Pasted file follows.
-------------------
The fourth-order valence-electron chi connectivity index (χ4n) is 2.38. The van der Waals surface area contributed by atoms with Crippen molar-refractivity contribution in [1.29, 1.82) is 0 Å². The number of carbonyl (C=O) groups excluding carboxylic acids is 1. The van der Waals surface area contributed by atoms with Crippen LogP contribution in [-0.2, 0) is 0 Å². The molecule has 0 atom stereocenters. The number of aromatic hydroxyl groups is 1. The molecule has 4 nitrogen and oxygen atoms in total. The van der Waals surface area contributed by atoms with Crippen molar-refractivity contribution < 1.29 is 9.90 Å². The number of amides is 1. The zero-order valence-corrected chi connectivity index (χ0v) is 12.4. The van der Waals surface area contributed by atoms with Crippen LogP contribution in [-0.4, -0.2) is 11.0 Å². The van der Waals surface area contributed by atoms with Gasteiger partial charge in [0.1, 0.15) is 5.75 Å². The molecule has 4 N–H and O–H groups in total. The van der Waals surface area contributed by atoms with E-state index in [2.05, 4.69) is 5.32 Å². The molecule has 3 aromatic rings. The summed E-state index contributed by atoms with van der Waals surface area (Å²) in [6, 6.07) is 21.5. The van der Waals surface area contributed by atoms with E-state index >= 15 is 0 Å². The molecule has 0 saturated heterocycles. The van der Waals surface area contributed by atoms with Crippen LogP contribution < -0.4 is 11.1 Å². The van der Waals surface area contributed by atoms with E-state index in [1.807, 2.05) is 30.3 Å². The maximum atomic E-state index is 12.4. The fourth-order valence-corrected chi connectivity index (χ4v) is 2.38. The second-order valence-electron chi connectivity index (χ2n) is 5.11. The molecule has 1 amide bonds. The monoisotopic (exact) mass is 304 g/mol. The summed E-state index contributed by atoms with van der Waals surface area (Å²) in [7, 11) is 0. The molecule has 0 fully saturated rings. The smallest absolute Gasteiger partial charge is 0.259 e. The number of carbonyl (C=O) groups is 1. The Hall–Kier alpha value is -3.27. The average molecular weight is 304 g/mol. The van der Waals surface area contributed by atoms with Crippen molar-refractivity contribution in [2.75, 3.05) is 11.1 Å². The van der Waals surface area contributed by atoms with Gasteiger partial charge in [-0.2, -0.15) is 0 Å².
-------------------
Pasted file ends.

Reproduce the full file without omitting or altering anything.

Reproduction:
The fourth-order valence-electron chi connectivity index (χ4n) is 2.38. The van der Waals surface area contributed by atoms with Crippen molar-refractivity contribution in [1.29, 1.82) is 0 Å². The number of carbonyl (C=O) groups excluding carboxylic acids is 1. The van der Waals surface area contributed by atoms with Crippen LogP contribution in [-0.2, 0) is 0 Å². The molecule has 0 atom stereocenters. The number of aromatic hydroxyl groups is 1. The molecule has 4 nitrogen and oxygen atoms in total. The van der Waals surface area contributed by atoms with Crippen molar-refractivity contribution < 1.29 is 9.90 Å². The number of amides is 1. The zero-order valence-corrected chi connectivity index (χ0v) is 12.4. The van der Waals surface area contributed by atoms with Crippen LogP contribution in [-0.4, -0.2) is 11.0 Å². The van der Waals surface area contributed by atoms with Gasteiger partial charge in [0.1, 0.15) is 5.75 Å². The molecule has 4 N–H and O–H groups in total. The van der Waals surface area contributed by atoms with E-state index in [2.05, 4.69) is 5.32 Å². The molecule has 3 aromatic rings. The summed E-state index contributed by atoms with van der Waals surface area (Å²) in [6, 6.07) is 21.5. The van der Waals surface area contributed by atoms with E-state index >= 15 is 0 Å². The molecule has 0 saturated heterocycles. The van der Waals surface area contributed by atoms with Crippen LogP contribution < -0.4 is 11.1 Å². The van der Waals surface area contributed by atoms with E-state index in [1.807, 2.05) is 30.3 Å². The maximum atomic E-state index is 12.4. The fourth-order valence-corrected chi connectivity index (χ4v) is 2.38. The second-order valence-electron chi connectivity index (χ2n) is 5.11. The molecule has 1 amide bonds. The monoisotopic (exact) mass is 304 g/mol. The summed E-state index contributed by atoms with van der Waals surface area (Å²) in [7, 11) is 0. The molecule has 0 fully saturated rings. The smallest absolute Gasteiger partial charge is 0.259 e. The number of carbonyl (C=O) groups is 1. The Hall–Kier alpha value is -3.27. The average molecular weight is 304 g/mol. The van der Waals surface area contributed by atoms with Crippen molar-refractivity contribution in [2.75, 3.05) is 11.1 Å². The van der Waals surface area contributed by atoms with Gasteiger partial charge in [-0.2, -0.15) is 0 Å².